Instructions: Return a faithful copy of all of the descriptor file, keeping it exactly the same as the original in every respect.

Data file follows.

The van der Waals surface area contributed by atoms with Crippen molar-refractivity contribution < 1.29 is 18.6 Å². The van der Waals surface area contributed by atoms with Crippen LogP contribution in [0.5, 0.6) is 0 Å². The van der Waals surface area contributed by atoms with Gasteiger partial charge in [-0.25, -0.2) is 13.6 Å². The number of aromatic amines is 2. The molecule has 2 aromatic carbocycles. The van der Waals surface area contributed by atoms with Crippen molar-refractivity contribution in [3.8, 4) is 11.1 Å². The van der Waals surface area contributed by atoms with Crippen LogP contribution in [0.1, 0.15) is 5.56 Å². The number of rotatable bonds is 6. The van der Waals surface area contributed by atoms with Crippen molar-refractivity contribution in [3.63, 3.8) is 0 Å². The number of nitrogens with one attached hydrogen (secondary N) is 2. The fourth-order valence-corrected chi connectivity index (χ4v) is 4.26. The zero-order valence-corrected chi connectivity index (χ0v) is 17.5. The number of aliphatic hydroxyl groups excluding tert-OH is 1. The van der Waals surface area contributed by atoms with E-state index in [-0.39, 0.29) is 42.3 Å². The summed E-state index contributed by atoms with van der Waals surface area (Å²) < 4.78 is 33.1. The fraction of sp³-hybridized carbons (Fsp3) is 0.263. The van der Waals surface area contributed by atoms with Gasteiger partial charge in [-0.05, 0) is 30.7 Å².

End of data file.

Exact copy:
The van der Waals surface area contributed by atoms with Crippen molar-refractivity contribution < 1.29 is 18.6 Å². The van der Waals surface area contributed by atoms with Crippen LogP contribution in [0.5, 0.6) is 0 Å². The van der Waals surface area contributed by atoms with Gasteiger partial charge in [-0.25, -0.2) is 13.6 Å². The number of aromatic amines is 2. The molecule has 2 aromatic carbocycles. The van der Waals surface area contributed by atoms with Crippen molar-refractivity contribution in [3.8, 4) is 11.1 Å². The van der Waals surface area contributed by atoms with Crippen LogP contribution in [0.1, 0.15) is 5.56 Å². The number of rotatable bonds is 6. The van der Waals surface area contributed by atoms with Crippen molar-refractivity contribution in [3.63, 3.8) is 0 Å². The number of nitrogens with one attached hydrogen (secondary N) is 2. The fourth-order valence-corrected chi connectivity index (χ4v) is 4.26. The zero-order valence-corrected chi connectivity index (χ0v) is 17.5. The number of aliphatic hydroxyl groups excluding tert-OH is 1. The van der Waals surface area contributed by atoms with E-state index in [-0.39, 0.29) is 42.3 Å². The summed E-state index contributed by atoms with van der Waals surface area (Å²) < 4.78 is 33.1. The fraction of sp³-hybridized carbons (Fsp3) is 0.263. The van der Waals surface area contributed by atoms with Gasteiger partial charge in [-0.05, 0) is 30.7 Å².